The nursing profession came out on top for the 18th time in the annual Gallup poll in which the American public is asked to rate the honesty and ethics of various professions. This year, the list included 22 different professions.
Nurses’ honesty and ethics were rated as “high” or “very high” by 85% of the respondents in the December 2019 poll – 1% up from 2018. In all the years the profession’s lowest ever score 79%, back in 2004.
Nursing compared to other professions
The poll is conducted by interviewing a random sample of adults from all US states over the telephone. The sample matches the demographics of the country in terms of gender, age, race, education, region, and population density.
After nurses, engineers received the next highest rating at 66% of the US public valued their honesty and ethics as high or very high.
The health care professions are generally held in high esteem with at least six out of ten US adults rating the honesty and ethics of medical doctors (65%), pharmacists (64%) and dentists (61%) as “high” or very high.
Car salespeople were the least trusted profession, receiving a high or very high rating from only 9% of the respondents. Members of Congress fared only slightly better at 12%.
Nurses’ rating by different demographic groups
Overall, the rating of nurses’ honesty and ethics was:
- Very high – 31%
- High – 54%
- Average – 14%
- Low – none
- Very low – 1%
Equal percentages of men and women rated nurses’ trustworthiness as very high or high.
There were, however, differences between race groups. According to the poll, compared to whites at 37%, only 18% of non-whites rated nurses’ honesty and ethics very high. The percentages for the race groups were about equal to the high rating. More non-whites than whites rated nurses’ honesty and ethics as average and only non-whites gave a low rating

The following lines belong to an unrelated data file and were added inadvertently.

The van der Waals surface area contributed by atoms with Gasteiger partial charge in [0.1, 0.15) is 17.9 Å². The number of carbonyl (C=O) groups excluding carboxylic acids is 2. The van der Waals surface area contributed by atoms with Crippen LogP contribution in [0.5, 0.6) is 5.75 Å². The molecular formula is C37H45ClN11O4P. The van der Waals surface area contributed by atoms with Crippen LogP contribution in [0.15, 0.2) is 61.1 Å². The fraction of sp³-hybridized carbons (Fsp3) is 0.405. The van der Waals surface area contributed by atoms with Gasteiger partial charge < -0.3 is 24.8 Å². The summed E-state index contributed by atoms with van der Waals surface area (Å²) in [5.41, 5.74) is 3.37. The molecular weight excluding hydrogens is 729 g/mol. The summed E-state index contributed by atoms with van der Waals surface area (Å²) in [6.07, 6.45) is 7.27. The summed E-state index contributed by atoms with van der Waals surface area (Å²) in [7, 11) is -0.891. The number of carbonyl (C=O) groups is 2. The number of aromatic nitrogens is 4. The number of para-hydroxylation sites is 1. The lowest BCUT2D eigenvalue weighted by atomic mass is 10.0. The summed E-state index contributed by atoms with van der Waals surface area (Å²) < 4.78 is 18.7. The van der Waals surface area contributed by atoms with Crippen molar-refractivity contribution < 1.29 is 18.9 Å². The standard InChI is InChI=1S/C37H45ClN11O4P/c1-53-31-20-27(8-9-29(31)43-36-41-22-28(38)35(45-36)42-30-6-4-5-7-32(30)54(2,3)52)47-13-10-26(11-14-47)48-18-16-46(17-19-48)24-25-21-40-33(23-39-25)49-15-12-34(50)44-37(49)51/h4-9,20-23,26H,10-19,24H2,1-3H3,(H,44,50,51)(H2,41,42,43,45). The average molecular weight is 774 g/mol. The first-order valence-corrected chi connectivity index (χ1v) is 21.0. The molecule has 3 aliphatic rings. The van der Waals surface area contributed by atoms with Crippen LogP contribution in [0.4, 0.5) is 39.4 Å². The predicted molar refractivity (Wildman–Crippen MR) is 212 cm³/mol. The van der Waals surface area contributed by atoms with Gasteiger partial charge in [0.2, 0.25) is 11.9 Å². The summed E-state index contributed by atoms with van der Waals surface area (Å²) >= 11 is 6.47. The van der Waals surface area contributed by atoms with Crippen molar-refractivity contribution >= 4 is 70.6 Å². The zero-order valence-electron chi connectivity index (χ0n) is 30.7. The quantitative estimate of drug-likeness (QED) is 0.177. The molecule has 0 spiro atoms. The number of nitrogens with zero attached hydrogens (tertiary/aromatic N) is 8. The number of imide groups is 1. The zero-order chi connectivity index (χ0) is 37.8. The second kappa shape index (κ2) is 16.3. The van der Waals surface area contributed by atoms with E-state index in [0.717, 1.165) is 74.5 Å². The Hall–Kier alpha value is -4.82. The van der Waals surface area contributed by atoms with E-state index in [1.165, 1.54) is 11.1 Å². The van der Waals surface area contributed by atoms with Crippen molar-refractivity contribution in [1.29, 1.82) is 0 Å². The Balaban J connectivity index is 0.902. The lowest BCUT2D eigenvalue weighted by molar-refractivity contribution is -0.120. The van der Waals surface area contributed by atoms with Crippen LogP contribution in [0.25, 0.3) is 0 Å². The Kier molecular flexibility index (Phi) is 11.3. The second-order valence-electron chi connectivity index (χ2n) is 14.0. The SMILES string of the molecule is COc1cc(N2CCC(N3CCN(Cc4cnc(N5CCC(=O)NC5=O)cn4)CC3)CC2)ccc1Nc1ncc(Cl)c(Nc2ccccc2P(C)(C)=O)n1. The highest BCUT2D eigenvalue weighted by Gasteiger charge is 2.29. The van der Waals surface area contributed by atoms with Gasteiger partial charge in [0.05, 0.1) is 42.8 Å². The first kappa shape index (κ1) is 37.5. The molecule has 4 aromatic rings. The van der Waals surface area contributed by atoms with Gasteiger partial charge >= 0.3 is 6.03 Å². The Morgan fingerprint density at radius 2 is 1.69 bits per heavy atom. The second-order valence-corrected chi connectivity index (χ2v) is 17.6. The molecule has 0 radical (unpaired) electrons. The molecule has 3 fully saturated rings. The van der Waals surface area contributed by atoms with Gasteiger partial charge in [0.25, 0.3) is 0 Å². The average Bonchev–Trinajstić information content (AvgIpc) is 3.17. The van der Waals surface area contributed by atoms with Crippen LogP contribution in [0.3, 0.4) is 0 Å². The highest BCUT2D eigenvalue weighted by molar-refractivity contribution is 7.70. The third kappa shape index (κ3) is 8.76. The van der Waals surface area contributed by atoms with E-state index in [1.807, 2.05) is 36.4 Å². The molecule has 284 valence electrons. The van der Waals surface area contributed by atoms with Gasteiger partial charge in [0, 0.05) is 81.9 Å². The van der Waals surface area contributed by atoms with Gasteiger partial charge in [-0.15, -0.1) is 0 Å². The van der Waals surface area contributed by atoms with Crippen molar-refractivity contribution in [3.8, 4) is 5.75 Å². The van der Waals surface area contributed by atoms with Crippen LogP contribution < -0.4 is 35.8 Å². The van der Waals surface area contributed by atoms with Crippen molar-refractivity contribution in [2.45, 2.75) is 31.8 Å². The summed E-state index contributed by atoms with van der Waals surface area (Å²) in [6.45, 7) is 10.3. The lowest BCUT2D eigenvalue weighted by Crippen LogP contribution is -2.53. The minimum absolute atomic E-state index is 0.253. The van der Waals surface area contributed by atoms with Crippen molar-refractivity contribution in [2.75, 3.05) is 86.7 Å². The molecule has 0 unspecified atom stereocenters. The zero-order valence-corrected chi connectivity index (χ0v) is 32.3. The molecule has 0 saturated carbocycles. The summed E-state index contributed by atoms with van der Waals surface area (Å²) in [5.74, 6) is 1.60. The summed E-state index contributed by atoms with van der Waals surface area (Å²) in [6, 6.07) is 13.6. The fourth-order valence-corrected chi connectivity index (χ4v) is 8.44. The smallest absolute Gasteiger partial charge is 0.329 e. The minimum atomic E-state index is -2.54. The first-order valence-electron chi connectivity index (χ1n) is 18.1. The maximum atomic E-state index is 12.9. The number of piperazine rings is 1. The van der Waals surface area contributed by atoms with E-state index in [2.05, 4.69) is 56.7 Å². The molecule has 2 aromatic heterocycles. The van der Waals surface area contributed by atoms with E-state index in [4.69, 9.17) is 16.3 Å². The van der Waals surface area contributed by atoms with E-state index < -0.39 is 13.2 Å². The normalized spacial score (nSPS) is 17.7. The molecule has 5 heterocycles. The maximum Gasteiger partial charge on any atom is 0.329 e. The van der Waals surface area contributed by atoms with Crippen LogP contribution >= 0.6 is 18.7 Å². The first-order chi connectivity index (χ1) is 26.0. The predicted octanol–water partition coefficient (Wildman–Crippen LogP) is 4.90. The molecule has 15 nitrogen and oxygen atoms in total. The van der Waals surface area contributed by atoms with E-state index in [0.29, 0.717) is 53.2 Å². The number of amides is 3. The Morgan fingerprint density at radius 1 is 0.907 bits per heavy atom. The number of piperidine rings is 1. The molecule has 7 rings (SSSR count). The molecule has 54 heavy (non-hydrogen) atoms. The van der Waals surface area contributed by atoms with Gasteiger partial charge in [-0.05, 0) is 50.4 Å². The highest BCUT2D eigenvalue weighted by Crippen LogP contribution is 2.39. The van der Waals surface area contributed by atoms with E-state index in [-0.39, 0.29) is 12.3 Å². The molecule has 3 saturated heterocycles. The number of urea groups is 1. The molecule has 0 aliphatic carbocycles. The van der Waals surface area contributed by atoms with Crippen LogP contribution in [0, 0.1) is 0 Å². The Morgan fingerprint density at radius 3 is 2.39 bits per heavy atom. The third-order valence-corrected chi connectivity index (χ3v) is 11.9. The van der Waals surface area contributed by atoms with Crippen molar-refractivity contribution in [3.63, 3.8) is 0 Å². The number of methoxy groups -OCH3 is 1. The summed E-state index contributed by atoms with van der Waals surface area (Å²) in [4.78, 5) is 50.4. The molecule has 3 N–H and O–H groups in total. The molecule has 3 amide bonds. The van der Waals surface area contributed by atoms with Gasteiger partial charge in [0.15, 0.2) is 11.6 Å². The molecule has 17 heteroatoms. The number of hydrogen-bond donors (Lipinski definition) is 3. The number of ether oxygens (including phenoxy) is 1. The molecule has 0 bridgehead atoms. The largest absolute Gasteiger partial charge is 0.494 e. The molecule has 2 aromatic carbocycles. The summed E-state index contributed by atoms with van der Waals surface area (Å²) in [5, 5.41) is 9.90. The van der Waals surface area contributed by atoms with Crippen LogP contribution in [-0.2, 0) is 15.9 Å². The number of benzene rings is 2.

There were slight differences in the age groups. Those in the 55+ age group were more likely to hold nurses in high esteem with 36% in this group rating them very high, compared to 26% in the 35-54 age group and 30% of those aged 18-34. None of the older respondents gave nurses a very low rating while a small number in each of the other age groups did.
The combined high and very high rating of nurses’ honesty and ethics by college graduates, those with some college education, and those with only high school or less, were very similar. However, those without any college education were less likely to have chosen a very high rating.
Nurses have public trust
An interesting exercise would be to reflect on the reasons for the demographic differences in the ratings. Are they related to the extent to which particular groups have been exposed to nursing care? Do they point to areas that we can improve on? For example, could the differences among race groups be a reflection of the level of service delivery to minority groups in the US? Are we giving enough attention to providing culturally sensitive care?
The public’s ongoing high level of trust in the integrity of nurses is good news at the start of 2020 the Year of the Nurse and Midwife.
It means that the profession is likely to continue getting strong support from ordinary citizens in this year-long campaign to highlight nurses’ contributions, the challenging conditions which they often face, and the need for greater investment by governments in the nursing and midwifery workforce.